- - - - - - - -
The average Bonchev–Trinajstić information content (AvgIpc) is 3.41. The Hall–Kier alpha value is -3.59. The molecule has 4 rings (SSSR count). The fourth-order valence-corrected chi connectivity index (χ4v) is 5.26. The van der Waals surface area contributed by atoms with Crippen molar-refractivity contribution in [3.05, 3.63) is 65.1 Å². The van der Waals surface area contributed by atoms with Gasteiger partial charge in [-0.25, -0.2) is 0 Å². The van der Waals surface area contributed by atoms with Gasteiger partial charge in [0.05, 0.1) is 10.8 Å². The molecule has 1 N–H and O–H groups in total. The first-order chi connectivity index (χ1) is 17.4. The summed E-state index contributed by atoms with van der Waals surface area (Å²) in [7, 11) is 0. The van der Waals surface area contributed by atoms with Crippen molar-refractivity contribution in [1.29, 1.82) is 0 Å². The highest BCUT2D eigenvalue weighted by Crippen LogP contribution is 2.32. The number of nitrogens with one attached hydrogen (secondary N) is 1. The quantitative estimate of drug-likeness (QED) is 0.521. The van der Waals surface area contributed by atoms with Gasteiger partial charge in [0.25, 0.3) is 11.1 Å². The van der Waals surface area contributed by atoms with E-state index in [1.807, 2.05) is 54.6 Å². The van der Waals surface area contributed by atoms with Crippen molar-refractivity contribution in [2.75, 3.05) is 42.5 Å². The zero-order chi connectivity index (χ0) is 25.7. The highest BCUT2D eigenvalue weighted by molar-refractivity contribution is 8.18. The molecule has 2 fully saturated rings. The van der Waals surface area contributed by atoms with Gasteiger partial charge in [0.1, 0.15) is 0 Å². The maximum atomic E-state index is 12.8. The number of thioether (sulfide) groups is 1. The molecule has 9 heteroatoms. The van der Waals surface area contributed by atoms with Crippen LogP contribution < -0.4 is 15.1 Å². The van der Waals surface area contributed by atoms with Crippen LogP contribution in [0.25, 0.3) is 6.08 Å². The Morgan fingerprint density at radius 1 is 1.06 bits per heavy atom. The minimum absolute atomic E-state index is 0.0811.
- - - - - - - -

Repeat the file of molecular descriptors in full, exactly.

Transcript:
The average Bonchev–Trinajstić information content (AvgIpc) is 3.41. The Hall–Kier alpha value is -3.59. The molecule has 4 rings (SSSR count). The fourth-order valence-corrected chi connectivity index (χ4v) is 5.26. The van der Waals surface area contributed by atoms with Crippen molar-refractivity contribution in [3.05, 3.63) is 65.1 Å². The van der Waals surface area contributed by atoms with Gasteiger partial charge in [-0.25, -0.2) is 0 Å². The van der Waals surface area contributed by atoms with Gasteiger partial charge in [0.05, 0.1) is 10.8 Å². The molecule has 1 N–H and O–H groups in total. The first-order chi connectivity index (χ1) is 17.4. The summed E-state index contributed by atoms with van der Waals surface area (Å²) in [7, 11) is 0. The van der Waals surface area contributed by atoms with Crippen molar-refractivity contribution in [1.29, 1.82) is 0 Å². The highest BCUT2D eigenvalue weighted by Crippen LogP contribution is 2.32. The number of nitrogens with one attached hydrogen (secondary N) is 1. The quantitative estimate of drug-likeness (QED) is 0.521. The van der Waals surface area contributed by atoms with Gasteiger partial charge in [0.25, 0.3) is 11.1 Å². The van der Waals surface area contributed by atoms with E-state index in [1.807, 2.05) is 54.6 Å². The van der Waals surface area contributed by atoms with Crippen molar-refractivity contribution in [2.75, 3.05) is 42.5 Å². The zero-order chi connectivity index (χ0) is 25.7. The highest BCUT2D eigenvalue weighted by molar-refractivity contribution is 8.18. The molecule has 2 fully saturated rings. The van der Waals surface area contributed by atoms with Gasteiger partial charge in [0.1, 0.15) is 0 Å². The maximum atomic E-state index is 12.8. The number of thioether (sulfide) groups is 1. The molecule has 9 heteroatoms. The van der Waals surface area contributed by atoms with Crippen LogP contribution < -0.4 is 15.1 Å². The van der Waals surface area contributed by atoms with Crippen LogP contribution in [0.25, 0.3) is 6.08 Å². The Morgan fingerprint density at radius 1 is 1.06 bits per heavy atom. The minimum absolute atomic E-state index is 0.0811.